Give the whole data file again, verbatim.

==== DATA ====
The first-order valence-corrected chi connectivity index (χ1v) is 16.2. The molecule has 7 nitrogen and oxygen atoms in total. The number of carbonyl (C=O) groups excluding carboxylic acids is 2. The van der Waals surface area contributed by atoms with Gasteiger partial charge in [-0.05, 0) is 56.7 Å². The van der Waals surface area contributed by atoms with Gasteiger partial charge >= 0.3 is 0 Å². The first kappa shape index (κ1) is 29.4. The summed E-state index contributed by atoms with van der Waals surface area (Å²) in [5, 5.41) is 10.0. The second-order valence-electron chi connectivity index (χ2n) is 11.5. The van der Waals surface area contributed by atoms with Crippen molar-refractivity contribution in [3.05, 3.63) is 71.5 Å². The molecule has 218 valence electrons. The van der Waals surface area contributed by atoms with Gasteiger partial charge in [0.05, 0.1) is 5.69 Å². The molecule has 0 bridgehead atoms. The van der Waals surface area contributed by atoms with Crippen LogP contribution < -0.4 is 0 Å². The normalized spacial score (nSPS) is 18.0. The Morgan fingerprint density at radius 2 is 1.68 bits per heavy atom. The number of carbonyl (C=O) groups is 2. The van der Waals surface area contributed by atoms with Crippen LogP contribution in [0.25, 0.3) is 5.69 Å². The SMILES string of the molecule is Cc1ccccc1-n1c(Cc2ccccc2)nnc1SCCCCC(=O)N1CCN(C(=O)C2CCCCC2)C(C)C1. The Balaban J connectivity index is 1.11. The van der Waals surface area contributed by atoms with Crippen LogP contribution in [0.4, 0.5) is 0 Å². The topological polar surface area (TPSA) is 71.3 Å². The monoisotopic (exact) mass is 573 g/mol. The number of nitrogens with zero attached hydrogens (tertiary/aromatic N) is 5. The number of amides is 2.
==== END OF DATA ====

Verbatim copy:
The first-order valence-corrected chi connectivity index (χ1v) is 16.2. The molecule has 7 nitrogen and oxygen atoms in total. The number of carbonyl (C=O) groups excluding carboxylic acids is 2. The van der Waals surface area contributed by atoms with Gasteiger partial charge in [-0.05, 0) is 56.7 Å². The van der Waals surface area contributed by atoms with Gasteiger partial charge >= 0.3 is 0 Å². The first kappa shape index (κ1) is 29.4. The summed E-state index contributed by atoms with van der Waals surface area (Å²) in [5, 5.41) is 10.0. The second-order valence-electron chi connectivity index (χ2n) is 11.5. The van der Waals surface area contributed by atoms with Crippen molar-refractivity contribution in [3.05, 3.63) is 71.5 Å². The molecule has 218 valence electrons. The van der Waals surface area contributed by atoms with Gasteiger partial charge in [0.05, 0.1) is 5.69 Å². The molecule has 0 bridgehead atoms. The van der Waals surface area contributed by atoms with Crippen LogP contribution < -0.4 is 0 Å². The normalized spacial score (nSPS) is 18.0. The Morgan fingerprint density at radius 2 is 1.68 bits per heavy atom. The number of carbonyl (C=O) groups is 2. The van der Waals surface area contributed by atoms with Crippen LogP contribution in [0.25, 0.3) is 5.69 Å². The SMILES string of the molecule is Cc1ccccc1-n1c(Cc2ccccc2)nnc1SCCCCC(=O)N1CCN(C(=O)C2CCCCC2)C(C)C1. The Balaban J connectivity index is 1.11. The van der Waals surface area contributed by atoms with Crippen LogP contribution in [0.4, 0.5) is 0 Å². The topological polar surface area (TPSA) is 71.3 Å². The monoisotopic (exact) mass is 573 g/mol. The number of nitrogens with zero attached hydrogens (tertiary/aromatic N) is 5. The number of amides is 2.